The highway and city streets slick with wet snowfall may have prevented most people from travelling on Thursday evening, but the last day of February held an energized conversation following a presentation given by Dr. Roberto Duchesne at Brunswick Square’s New Brunswick Museum. At just nine participants, the atmosphere was relaxed and Duchesne noted that he half-expected the event to be cancelled due to the weather.
The presentation began after 7 p.m. and concerned the content of Dr. Duchesne’s new book, The Uniqueness of Western Civilization. Marking the swagger of a true sociologist, he discussed homogenization in Asian nationalities comparing them to the melting pot of the West; Duchesne’s book focuses on the struggle to maintain European cultural identity. Duchesne gave two talks on his book; Thursday’s being the second of these presentations.
“Multiculturalism is a reigning ideology nowadays, you have to believe the idea that all cultures are equal and the West in particular should be a place where all cultures cohabit and all races cohabit,” says Duchesne, “and that idea precludes a notion that the West is unique, that it’s different, that it is special; so Westerners, in a sense, are being asked to let go of the idea that the West was a special place.”
This was the main focus for the presentation at the museum, Thursday. It sparked a heated debate between the Left-leaning audience and the conservative orator. Never backing from conversation, Duchesne prodded the audience with heavy handed subject matter, asking questions to the likes of “How much diversity is too much diversity?” and “When does multiculturalism become dangerous for the host country?” Dr. Janet Burns was in attendance, who, when Duchesne spoke about the strength of homogenized countries and the detriment of immigration, jokingly mentioned the Jewish population in 1939.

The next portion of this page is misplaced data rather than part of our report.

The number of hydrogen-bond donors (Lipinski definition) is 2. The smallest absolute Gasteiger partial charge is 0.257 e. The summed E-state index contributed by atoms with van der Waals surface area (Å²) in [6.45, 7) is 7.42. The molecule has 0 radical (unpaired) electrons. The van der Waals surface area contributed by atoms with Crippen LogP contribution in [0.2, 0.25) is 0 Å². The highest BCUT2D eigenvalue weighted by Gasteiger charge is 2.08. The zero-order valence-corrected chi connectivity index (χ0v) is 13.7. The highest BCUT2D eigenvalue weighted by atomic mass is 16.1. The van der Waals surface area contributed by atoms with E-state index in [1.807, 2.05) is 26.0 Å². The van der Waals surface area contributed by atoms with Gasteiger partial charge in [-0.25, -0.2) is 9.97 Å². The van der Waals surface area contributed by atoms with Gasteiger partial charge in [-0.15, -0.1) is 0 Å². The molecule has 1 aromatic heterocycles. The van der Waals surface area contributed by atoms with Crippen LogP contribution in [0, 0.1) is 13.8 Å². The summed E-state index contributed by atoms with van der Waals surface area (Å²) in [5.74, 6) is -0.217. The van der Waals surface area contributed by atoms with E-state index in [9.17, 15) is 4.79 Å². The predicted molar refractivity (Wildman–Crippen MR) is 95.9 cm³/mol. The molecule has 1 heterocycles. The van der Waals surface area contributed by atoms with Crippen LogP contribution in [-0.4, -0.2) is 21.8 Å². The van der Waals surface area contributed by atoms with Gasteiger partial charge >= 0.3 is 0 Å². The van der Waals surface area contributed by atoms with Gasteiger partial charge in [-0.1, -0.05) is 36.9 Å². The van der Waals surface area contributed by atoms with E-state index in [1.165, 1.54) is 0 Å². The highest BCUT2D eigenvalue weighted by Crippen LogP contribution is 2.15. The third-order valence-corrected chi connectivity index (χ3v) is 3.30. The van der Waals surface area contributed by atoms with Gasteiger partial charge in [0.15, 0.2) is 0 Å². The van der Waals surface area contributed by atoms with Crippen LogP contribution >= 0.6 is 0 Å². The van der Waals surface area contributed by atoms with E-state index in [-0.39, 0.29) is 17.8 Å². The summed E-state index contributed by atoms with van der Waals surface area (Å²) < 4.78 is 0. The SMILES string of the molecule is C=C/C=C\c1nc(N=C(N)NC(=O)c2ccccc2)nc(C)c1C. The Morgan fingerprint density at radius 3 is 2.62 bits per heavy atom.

“Janet, to her credit, likes to hear what I’m saying,” Duchesne responds, “so I think that’s a good thing on her part, but even though she may agree or disagree she counts as curious, where other professors flat out aren’t even curious, they just don’t talk, they avoid it, they don’t want to hear this stuff.”
That is the point here; Duchesne is not attempting to convert so called “cultural Marxists” to his viewpoint, but rather wants to incite conversation on matters concerning the preservation of Western culture in the same vein as non-Western cultures preserve their cultural identity.
His tactics seemed crass to some attendees. In response to Duchesne noting his own assimilation to life in NB and a long talk entrenched in conversation concerning cultural homogenization and preservation, a local tradesman in attendance states, “If he wants people to take him seriously, he should stop calling himself white and move back to Puerto Rico.”
Those interested in joining the conversation should read Dr. Duchesne’s book, The Uniqueness of Western Civilization. Students can find it on Amazon for the list price of $62.55.